Shadows of Children
The worst nightmares could not have prepared the care providers and hospitals for the day they received 39 children who were torn from their cribs and beds and dragged to hell, barefoot and half asleep, some with only one of their parents, some completely alone.
Those children were starved and drugged, thrown into damp tunnels and dark attics, coerced, and beaten by their captors or by a raging crowd, their skin branded with fiery exhaust pipes so they could be identified and wouldn’t be able to escape. They were forced to watch horrifying video footage of the terrorists’ atrocities - things that even adults couldn't watch without breaking into tears. They weren't allowed to go to the bathroom for hours, were threatened with rifles and shouted at when they cried. Some came back only whispering, some bruised and infested with lice. They weren't allowed to shower for 50 days, did not see daylight, were given stagnant water to drink. Some had severe injuries that were treated in terrifying isolation in Gaza, while others who were wounded received no treatment at all. Their captors cruelly taunted them - telling them that their parents had forgotten them, that they don't want them, that they'll be in those tunnels forever, that no one is coming to get them.
How can a delicate soul bear these horrors day after day after day – for 55 days??
"This is only the first level; we haven't gone with them to the deeper levels yet. Slowly they are peeling away. Shadows of children. Some of them are still silent, some of them are already talking," said caregivers I interviewed. We are beginning to understand that we need to come up with new words to describe the experiences of the children who have come back from Hamas captivity.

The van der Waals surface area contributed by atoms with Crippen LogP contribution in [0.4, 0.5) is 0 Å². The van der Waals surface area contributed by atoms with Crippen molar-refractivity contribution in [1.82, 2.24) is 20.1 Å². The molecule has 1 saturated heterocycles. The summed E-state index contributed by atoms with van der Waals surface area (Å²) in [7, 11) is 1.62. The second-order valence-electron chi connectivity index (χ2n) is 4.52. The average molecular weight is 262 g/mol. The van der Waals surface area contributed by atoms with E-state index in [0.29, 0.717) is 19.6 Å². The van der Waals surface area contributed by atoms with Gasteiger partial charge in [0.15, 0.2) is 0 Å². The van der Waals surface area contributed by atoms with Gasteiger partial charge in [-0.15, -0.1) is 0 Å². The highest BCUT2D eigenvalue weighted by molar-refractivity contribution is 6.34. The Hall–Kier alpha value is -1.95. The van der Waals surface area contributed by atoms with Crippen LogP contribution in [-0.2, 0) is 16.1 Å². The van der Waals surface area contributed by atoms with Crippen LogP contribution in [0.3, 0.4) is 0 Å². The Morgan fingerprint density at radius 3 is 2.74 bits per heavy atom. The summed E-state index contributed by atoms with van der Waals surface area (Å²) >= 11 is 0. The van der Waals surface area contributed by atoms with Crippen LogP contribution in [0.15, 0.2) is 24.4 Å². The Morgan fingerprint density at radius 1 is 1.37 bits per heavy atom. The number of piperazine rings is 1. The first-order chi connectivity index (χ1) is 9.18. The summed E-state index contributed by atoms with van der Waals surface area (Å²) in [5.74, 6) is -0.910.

The unthinkable phrase, "children in captivity," seems to belong to a terrible parallel universe.
"I thought about my children who were kidnapped, and wondered which things that I taught them could help them in captivity. I taught you many things, but I'm sorry I didn't teach you how to be a hostage," said Mirit Regev, mother of returned hostages Maya and Itay, in an interview, adding: "You don't know how your child will cry when they return from captivity."
But a groundbreaking protocol is being written here - one that no other country has written before.
This is the first set of rules for treating children returning from captivity, explaining how and what to ask and, more importantly, what not to ask and what not to do ("emphasize they're in a safe place, don't hug or touch, but you can offer"). We, who invented cherry tomatoes and Mobileye, the Iron Dome and Waze, have written a protocol compiled by the best therapists and welfare personnel in the country, putting on paper what our minds shy away from thinking about. This protocol continues to change and adapt as we go, humbly and with extreme caution, in accordance with the unfolding needs of each boy and girl.
"I hope no one in the world ever needs this, but I could already write a book on treating children returning from captivity; I learn so much from them about their needs," a senior nurse at one of the children's hospitals told me. "Now we know what to do, we know it has to be done slowly and gently, with humility and caution, letting them lead and, more than anything, not harming them further."
Perhaps the most important thing that was done in these hospitals was to attach a small flag of Israel to every white coat, so the children are constantly assured, even without words, that they are home.